Sunday, March 12, 2017

DEM grid size specification and learning a bit of TopoToolbox

I have been wanting to learn TopoToolbox for a while, and last week I had a chance to get started. Spending time at the Universität Potsdam, Institut für Erd- und Umweltwissenschaften, I have met with Wolfgang Schwanghart and Dirk Scherler occasionally. They are coauthors of TopoToolbox.

My ASU colleagues Adam Forte and Kelin Whipple have been using TopoToolbox increasingly over the last few years. Recently Kelin had a question as to why some DEMs grids were causing an error in TopoToolbox and why some were not. I dug into it and here is what I found. Projected DEMs should have EXACTLY the same x and y cell sizes and expressed in precise values (nearest meter or 10th or 100th of a meter).


DEMs (such as SRTM 30 meter) can be downloaded as geotiff formats and with geographic coordinate systems from sources such as OpenTopography: select Global Data tab.


For example, I have chosen a piece of data from Java along the Cimandiri fault (see Marliyani, et al., 2016 for example).

To be useful for most geomorphic analyses, the data should be projected to UTM so that the horizontal and vertical units are the same. Often, the projection is done in ArcGIS. And, usually it seems fine to let Arc determine the cell size automatically.

Notice how ArcGIS decided that the resolution for the cells should be: 30.8462728281739.
Here I set the cell size to exactly 30 m

Turning to TopoToolbox, as we compute drainage network properties, including contributing area, there is a check that the cell sizes are the same (inside the GRIDobj.m function):

if abs(abs(dx)-abs(dy))>1e-9;
    error('TopoToolbox:GRIDobj',...
    'The resolution in x- and y-direction must be the same');
    end
The 1e-9 is a somewhat arbitrarily small number which one would think would not cause a problem.

I looked into this problem tracking along with the TopoToolbox processing and some of the MATLAB built in tools.

  1. Read the geotiff using MATLAB's geotiffread:
    [demdata, R] = geotiffread(filename);
    geotiffreaddifference = R.CellExtentInWorldX-R.CellExtentInWorldY;
    
    The R object has a number of values including the cell size of the geotiff:
    R.CellExtentInWorldX= 30.79776426908749800
    R.CellExtentInWorldY= 30.79776426908791000
    R.CellExtentInWorldX-R.CellExtentInWorldY= -4.12115e-13
    
  2. Read the geotiff into the DEM object in TopoToolbox and do a similar check as above (refmat is similar to R):
    DEM = GRIDobj(filename);
    refmatdifference = abs(DEM.refmat(2,1))-abs(DEM.refmat(1,2));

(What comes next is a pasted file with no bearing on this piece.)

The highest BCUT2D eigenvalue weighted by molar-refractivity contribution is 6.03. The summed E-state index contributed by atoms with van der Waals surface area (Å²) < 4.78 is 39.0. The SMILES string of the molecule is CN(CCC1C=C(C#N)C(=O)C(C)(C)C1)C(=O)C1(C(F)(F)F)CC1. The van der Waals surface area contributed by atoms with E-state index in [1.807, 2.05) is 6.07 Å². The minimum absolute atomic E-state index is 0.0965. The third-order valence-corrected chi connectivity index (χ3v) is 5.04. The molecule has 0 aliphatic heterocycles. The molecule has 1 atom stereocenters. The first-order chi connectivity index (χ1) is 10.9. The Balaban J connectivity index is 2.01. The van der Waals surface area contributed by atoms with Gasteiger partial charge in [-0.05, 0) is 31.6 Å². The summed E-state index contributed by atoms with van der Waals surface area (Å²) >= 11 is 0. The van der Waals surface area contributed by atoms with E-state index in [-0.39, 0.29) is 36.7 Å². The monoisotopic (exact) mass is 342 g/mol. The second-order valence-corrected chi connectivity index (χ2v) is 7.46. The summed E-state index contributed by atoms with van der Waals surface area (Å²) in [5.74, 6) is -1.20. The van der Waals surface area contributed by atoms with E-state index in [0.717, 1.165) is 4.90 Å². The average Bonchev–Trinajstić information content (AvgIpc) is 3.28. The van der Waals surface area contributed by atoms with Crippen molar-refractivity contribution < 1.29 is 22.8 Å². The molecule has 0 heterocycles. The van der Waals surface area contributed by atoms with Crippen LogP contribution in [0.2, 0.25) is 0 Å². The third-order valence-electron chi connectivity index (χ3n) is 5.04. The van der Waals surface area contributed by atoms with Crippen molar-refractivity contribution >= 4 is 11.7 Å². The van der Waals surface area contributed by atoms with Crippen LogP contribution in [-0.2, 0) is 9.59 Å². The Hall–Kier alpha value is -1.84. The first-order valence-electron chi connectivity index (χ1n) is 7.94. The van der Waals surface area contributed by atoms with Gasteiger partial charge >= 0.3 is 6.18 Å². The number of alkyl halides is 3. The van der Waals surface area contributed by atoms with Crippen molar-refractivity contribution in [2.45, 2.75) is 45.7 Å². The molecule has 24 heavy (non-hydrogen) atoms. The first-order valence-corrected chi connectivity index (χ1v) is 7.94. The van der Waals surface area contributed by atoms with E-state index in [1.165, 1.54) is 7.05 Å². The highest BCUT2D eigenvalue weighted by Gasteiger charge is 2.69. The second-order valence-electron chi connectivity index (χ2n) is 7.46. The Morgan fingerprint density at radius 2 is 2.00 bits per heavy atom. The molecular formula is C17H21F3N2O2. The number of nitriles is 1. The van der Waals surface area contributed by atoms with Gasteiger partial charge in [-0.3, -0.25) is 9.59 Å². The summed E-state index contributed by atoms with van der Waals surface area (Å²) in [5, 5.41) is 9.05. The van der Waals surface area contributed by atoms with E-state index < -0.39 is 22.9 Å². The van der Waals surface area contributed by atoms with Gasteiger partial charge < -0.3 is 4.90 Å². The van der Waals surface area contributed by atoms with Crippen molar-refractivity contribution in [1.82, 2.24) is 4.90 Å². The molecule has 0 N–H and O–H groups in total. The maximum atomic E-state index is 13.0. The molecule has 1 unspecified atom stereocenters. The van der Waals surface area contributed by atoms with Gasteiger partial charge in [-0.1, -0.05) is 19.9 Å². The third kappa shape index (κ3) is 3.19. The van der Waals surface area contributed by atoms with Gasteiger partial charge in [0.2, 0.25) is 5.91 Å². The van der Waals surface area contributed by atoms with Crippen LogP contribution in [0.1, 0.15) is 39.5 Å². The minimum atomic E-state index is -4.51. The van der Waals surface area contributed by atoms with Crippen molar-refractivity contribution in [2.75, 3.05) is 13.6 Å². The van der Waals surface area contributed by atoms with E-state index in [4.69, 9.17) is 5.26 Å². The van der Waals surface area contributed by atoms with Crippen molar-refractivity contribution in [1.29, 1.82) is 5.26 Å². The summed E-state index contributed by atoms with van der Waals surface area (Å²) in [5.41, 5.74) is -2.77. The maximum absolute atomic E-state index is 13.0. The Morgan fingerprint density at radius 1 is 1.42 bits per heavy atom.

Again we see the same very small grid size difference:
    abs(DEM.refmat(2,1))-abs(DEM.refmat(1,2))= -4.12115e-13
    
  3. The problem comes in a calculation that builds out the x and y vectors that includes a cumulative multiplication from the grid sizes inside a TopoToolbox function refmat2XY:
    nrrows = siz(1);
    nrcols = siz(2);
    
    x = [ones(nrcols,1) (1:nrcols)' ones(nrcols,1)]*R;
    x = x(:,1)';
    
    y = [(1:nrrows)' ones(nrrows,2)]*R;
    y = y(:,2);
    
    R is the refmat object. But, here we get the error:
    dx=x(1)-x(2)= -30.79776426916942000
    dy=y(1)-y(2)= 30.79776426777243600
    abs(dx)-abs(dy)= 1.39698e-09
    
    Which then would fail the GRIDobj test.
  4. If I run the same set of checks on the file I projected with exactly 30 m grid cell size (recall above), I don't get the problem:
    geotiffread:
    R.CellExtentInWorldX= 30.00000000000000000
    R.CellExtentInWorldY= 30.00000000000000000
    R.CellExtentInWorldX-R.CellExtentInWorldY= 0
    refmat difference as produced from GRIDobj:
    abs(DEM.refmat(2,1))-abs(DEM.refmat(1,2))= 0
    Difference after GRIDobj2mat:
    dx=x(1)-x(2)= -30.00000000000000000
    dy=y(1)-y(2)= 30.00000000000000000
    abs(dx)-abs(dy)= 0
    

I think what is happening is a bit of roundoff error (see this link for detailed discussion: What Every Computer Scientist Should Know About Floating-Point Arithmetic, by David Goldberg): "Therefore the result of a floating-point calculation must often be rounded in order to fit back into its finite representation." MATLAB does all of its calculations by default in double precision, so we should have access to 16 decimal digits (e.g., https://en.wikipedia.org/wiki/IEEE_754-1985). So, why we loose precision up to 10-9 at times is a little surprising to me, but it can obviously happen.

Thus there are a couple of workarounds:

  1. Comment out the dx and dy check in GRIDobj:
    %if abs(abs(dx)-abs(dy))>1e-9;
    %    error('TopoToolbox:GRIDobj',...
    %    'The resolution in x- and y-direction must be the same');
    %    end
    
    Or make the threshold larger.
  2. Explicitly set the grid resolution to a round number when projecting in ArcGIS or other software.
  3. Use the reproject2utm.m command to project dems before using other TopoToolbox operations. It sets the resolution to be exactly the same for x and y

Here is a script to run these calculations: DEM_cell_size_Script.m

Thanks to Chris Crosby, Benjamin Gross, Wolfgang Schwanghart, Kelin Whipple, and Mike Zoldak for discussions.

1 comment:

  1. Hi Ramón, thanks for pointing me to this problem with the function crop and numerical issues with floating point arithmetics. I have updated the function crop so that this error should not turn up again after cropping. https://github.com/wschwanghart/topotoolbox/blob/master/%40GRIDobj/crop.m

    Cheers, Wolfgang

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